The Canal Zone Police at Empire about 1913
image thanks to czimages.com
The need for order and control was an obvious requisite if the goal of constructing the canal was to be met. The Panama Canal Police force, established by the Canal officials, was empowered by the administration to enforce social control in the numerous ways at their disposal. In the early years three different police units existed.
There was the “elite” group, one might say, comprised of about a hundred white American policemen. Amongst their duties was the coordination of security services, the gathering of intelligence through the use of plainclothesmen, the supervision of black officers, maintaining liaison with other (security) agencies, and administering and maintaining the jails.
There was an equal number of Westindian police in charge of patrolling streets and work camps. Their job consisted in controlling their “own people,” as it was within this sector that most of the conflicts or troubles might be expected to arise. This is an interesting point, however, since, from all historical and personal accounts, the peaceful and non-aggressive behavior of the Westindians was one very notable feature of life in the Canal Zone as well as in Panama proper. In fact, White Americans have left no record of fearing any violence from the Westindians. From all historical accounts the Canal Zone Police was intimidating and they often took credit, although undeservedly so many times, for the reigning peace in the Zone.
The third form of police driven social control was the Panamanian Police force, which, more often than not, was supervised by the Americans, thus extending the power and control of the Canal Zone police into the country of Panama.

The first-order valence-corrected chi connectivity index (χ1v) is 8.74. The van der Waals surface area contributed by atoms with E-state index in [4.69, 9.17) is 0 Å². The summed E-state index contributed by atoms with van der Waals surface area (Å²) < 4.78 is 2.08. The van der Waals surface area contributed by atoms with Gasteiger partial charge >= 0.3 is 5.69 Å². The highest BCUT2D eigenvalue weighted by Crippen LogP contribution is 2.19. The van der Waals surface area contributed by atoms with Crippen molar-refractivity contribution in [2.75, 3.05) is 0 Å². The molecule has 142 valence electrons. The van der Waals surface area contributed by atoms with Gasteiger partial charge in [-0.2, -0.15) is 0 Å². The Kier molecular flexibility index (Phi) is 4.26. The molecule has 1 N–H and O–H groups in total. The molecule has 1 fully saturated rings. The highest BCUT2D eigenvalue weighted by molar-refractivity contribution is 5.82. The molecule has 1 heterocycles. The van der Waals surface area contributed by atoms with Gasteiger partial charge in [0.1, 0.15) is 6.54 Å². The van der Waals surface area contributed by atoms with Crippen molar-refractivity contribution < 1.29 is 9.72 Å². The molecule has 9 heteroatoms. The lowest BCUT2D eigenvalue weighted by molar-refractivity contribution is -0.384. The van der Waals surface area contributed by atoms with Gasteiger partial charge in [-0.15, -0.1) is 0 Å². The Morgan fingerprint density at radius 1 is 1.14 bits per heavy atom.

Gamboa Road Gang, a novel written by Joaquin Beleño, was based on a real life case pointing to the abuses and the injustices behind the Panama Canal Police force. Ata, a young Westindian, is incarcerated in the Gamboa jail condemned to serve a fifty year sentence. His crime: falling in love with a white Zonian girl. Tormented by the injustice of his captivity and by his beloved’s betrayal at obeying the dictates of her family and “people,” the white Americans, when she backs away from her involvement with him, he falls in a suicidal confrontation with his jailers who riddle his body with bullets.
Criminal activity, in fact, or activity worthy of incarceration was quite minimal for the amount of people who lived on the Zone. By today’s standards one would recall these days with certain nostalgia. The majority of individuals arrested usually received fines or short jail sentences. The year 1912 was probably the peak year for arrests when 7,000 arrests were made. Americans and Panamanians made up about 9% each of the total, Jamaicans made up 19%, Barbadians made up 24% (the largest group arrested) and Martinicans 4%. The crimes most cited were disorderly conduct, loitering, petty larceny, and vagrancy. Fines were deducted from the wages of the employees. For more serious crimes there was the army-administered penitentiary (Gamboa) reserved for those serving longer sentences.
The year 1913 was perhaps the year in which the largest number of convicts was recorded; there were 133 convicts according to the records and it was never again matched throughout the history of the Canal. Westindians, Americans, and Panamanians made up the bulk of the inmates and were confined to separate cellblocks. Thereafter the prison population steadily decreased after the construction of the Canal.
In our next post we will take a closer look at how the Zone Police also created conflicts and developed predatory and abusive tactics to exercise their control.
This story continues.